Frequent or continuous monitoring of crucial variables in patients with cerebrovascular disease allows the intensive care team to identify progression of the pathophysiologic mechanisms involved, intervene to halt or reverse this progression, and identify the response to treatment in order to modify the intervention if necessary. Central nervous system physiologic monitoring modalities include: a) the clinically-apparent function, b) physical and mechanical variables, c) circulation or perfusion, d) bioelectrical measures, and e) biochemical measures. The neurologic examination of the critically ill patient is an indispensable monitoring tool in the ICU. Patterns of neurologic signs and the trend of the examination, whether worsening or improving, are the most important factors to follow because there is no single sign or symptom which forecasts impending disaster. Intracranial pressure monitoring is applicable to all subsets of cerebrovascular disease, providing information about cerebral perfusion pressure and risk of secondary cerebral injury. Cerebral blood flow is not easily quantified in the ICU, but transcranial Doppler sonography is a reliable bedside technique that can be used for intermittent or continuous monitoring. Neurophysiologic monitoring with electroencephalography (EEG) and evoked potential (EP) testing can be used as a supplement to the neurologic exam and other diagnostic studies. EEG and EP can provide an early indication of clinically relevant change due to evolving disease or in response to therapy, which is especially helpful when the neurologic examination is limited due to severe coma, therapeutic barbiturate coma, or neuromuscular blockade. Neurometabolic monitoring in cerebrovascular disease with microdialysis is a promising technique that may be able to identify markers of cellular energy state or excitotoxicity in carefully selected areas of the brain.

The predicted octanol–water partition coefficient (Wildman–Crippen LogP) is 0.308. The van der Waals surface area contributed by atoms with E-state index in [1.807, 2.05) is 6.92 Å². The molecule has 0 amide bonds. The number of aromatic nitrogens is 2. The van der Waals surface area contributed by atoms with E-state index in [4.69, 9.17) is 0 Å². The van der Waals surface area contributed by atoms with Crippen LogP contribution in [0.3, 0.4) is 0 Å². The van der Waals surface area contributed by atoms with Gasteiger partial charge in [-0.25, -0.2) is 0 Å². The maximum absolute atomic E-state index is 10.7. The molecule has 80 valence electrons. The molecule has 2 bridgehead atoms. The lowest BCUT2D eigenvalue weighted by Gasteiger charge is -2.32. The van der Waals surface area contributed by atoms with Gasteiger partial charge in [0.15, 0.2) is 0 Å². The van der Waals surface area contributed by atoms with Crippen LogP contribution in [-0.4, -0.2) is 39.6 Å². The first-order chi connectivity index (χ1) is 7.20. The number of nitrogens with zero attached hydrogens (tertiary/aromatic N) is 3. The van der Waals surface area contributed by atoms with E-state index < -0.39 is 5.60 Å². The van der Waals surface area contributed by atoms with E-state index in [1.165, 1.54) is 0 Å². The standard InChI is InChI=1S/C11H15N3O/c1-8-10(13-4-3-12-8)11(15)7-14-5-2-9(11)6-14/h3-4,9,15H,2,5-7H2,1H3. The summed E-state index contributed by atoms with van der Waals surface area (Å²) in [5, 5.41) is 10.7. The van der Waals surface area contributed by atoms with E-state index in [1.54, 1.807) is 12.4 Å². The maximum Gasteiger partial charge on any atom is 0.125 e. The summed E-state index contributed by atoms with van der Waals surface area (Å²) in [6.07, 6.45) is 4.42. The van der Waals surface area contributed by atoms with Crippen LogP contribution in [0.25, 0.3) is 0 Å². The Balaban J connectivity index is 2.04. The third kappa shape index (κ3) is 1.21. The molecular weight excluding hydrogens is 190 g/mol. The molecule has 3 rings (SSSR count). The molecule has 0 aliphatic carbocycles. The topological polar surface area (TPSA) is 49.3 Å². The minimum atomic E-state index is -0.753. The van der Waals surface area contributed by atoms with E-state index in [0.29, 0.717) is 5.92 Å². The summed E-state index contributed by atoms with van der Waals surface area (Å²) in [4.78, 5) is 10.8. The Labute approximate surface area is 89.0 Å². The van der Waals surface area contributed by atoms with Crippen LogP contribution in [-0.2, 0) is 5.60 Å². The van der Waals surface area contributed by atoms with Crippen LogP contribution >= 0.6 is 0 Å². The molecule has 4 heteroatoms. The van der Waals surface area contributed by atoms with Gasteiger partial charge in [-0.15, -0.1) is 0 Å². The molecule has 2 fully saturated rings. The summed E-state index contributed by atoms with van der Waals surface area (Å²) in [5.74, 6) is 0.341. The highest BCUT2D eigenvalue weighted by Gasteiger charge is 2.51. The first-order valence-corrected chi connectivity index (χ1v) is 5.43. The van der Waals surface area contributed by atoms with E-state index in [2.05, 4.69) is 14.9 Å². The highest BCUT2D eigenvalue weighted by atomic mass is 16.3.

|Original language||English (US)|
|Number of pages||16|
|Journal||New Horizons: Science and Practice of Acute Medicine|
|State||Published - Dec 1 1997|
ASJC Scopus subject areas
- Critical Care and Intensive Care Medicine